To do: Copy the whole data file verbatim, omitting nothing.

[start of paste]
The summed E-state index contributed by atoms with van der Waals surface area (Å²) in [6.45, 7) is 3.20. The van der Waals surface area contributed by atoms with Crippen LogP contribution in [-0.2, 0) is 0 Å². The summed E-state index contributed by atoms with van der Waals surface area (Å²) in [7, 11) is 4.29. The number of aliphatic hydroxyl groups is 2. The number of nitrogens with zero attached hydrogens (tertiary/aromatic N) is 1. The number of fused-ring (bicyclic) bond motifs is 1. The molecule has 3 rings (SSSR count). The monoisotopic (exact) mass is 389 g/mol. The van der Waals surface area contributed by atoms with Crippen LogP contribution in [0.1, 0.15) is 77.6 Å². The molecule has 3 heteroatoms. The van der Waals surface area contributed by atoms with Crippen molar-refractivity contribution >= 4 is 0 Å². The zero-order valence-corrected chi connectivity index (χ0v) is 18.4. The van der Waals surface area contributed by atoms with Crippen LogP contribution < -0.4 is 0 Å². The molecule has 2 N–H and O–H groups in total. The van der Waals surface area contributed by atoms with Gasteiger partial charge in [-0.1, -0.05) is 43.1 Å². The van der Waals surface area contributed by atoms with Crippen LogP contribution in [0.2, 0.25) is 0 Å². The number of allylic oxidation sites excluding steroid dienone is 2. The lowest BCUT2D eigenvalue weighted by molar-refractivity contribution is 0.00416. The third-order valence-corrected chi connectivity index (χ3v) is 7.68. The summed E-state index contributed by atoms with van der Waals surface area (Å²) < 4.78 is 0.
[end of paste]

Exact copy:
The summed E-state index contributed by atoms with van der Waals surface area (Å²) in [6.45, 7) is 3.20. The van der Waals surface area contributed by atoms with Crippen LogP contribution in [-0.2, 0) is 0 Å². The summed E-state index contributed by atoms with van der Waals surface area (Å²) in [7, 11) is 4.29. The number of aliphatic hydroxyl groups is 2. The number of nitrogens with zero attached hydrogens (tertiary/aromatic N) is 1. The number of fused-ring (bicyclic) bond motifs is 1. The molecule has 3 rings (SSSR count). The monoisotopic (exact) mass is 389 g/mol. The van der Waals surface area contributed by atoms with Crippen LogP contribution in [0.1, 0.15) is 77.6 Å². The molecule has 3 heteroatoms. The van der Waals surface area contributed by atoms with Crippen molar-refractivity contribution >= 4 is 0 Å². The zero-order valence-corrected chi connectivity index (χ0v) is 18.4. The van der Waals surface area contributed by atoms with Crippen LogP contribution < -0.4 is 0 Å². The molecule has 2 N–H and O–H groups in total. The van der Waals surface area contributed by atoms with Gasteiger partial charge in [-0.1, -0.05) is 43.1 Å². The van der Waals surface area contributed by atoms with Crippen LogP contribution in [0.2, 0.25) is 0 Å². The number of allylic oxidation sites excluding steroid dienone is 2. The lowest BCUT2D eigenvalue weighted by molar-refractivity contribution is 0.00416. The third-order valence-corrected chi connectivity index (χ3v) is 7.68. The summed E-state index contributed by atoms with van der Waals surface area (Å²) < 4.78 is 0.